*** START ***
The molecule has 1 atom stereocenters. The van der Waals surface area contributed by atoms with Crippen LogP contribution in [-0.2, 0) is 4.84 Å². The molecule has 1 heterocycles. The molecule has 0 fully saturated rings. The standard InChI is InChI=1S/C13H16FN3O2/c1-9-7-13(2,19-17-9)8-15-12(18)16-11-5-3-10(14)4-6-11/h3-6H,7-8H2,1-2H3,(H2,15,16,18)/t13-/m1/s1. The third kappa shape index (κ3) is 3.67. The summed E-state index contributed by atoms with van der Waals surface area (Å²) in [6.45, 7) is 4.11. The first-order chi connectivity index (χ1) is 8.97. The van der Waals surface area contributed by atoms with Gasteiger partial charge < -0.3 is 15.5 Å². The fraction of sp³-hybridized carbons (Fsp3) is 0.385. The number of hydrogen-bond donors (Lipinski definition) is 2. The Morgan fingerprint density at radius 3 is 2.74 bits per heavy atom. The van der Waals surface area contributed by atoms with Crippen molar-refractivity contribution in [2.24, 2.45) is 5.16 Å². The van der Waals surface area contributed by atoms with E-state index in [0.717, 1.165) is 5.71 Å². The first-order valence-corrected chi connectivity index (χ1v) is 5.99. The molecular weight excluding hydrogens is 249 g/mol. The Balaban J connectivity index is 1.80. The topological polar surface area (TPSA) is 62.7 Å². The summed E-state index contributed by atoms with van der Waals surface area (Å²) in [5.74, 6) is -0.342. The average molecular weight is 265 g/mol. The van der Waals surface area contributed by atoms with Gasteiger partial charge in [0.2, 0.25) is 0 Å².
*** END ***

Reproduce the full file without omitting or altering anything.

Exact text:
The molecule has 1 atom stereocenters. The van der Waals surface area contributed by atoms with Crippen LogP contribution in [-0.2, 0) is 4.84 Å². The molecule has 1 heterocycles. The molecule has 0 fully saturated rings. The standard InChI is InChI=1S/C13H16FN3O2/c1-9-7-13(2,19-17-9)8-15-12(18)16-11-5-3-10(14)4-6-11/h3-6H,7-8H2,1-2H3,(H2,15,16,18)/t13-/m1/s1. The third kappa shape index (κ3) is 3.67. The summed E-state index contributed by atoms with van der Waals surface area (Å²) in [6.45, 7) is 4.11. The first-order chi connectivity index (χ1) is 8.97. The van der Waals surface area contributed by atoms with Gasteiger partial charge < -0.3 is 15.5 Å². The fraction of sp³-hybridized carbons (Fsp3) is 0.385. The number of hydrogen-bond donors (Lipinski definition) is 2. The Morgan fingerprint density at radius 3 is 2.74 bits per heavy atom. The van der Waals surface area contributed by atoms with Crippen molar-refractivity contribution in [2.24, 2.45) is 5.16 Å². The van der Waals surface area contributed by atoms with E-state index in [0.717, 1.165) is 5.71 Å². The first-order valence-corrected chi connectivity index (χ1v) is 5.99. The molecular weight excluding hydrogens is 249 g/mol. The Balaban J connectivity index is 1.80. The topological polar surface area (TPSA) is 62.7 Å². The summed E-state index contributed by atoms with van der Waals surface area (Å²) in [5.74, 6) is -0.342. The average molecular weight is 265 g/mol. The van der Waals surface area contributed by atoms with Gasteiger partial charge in [0.2, 0.25) is 0 Å².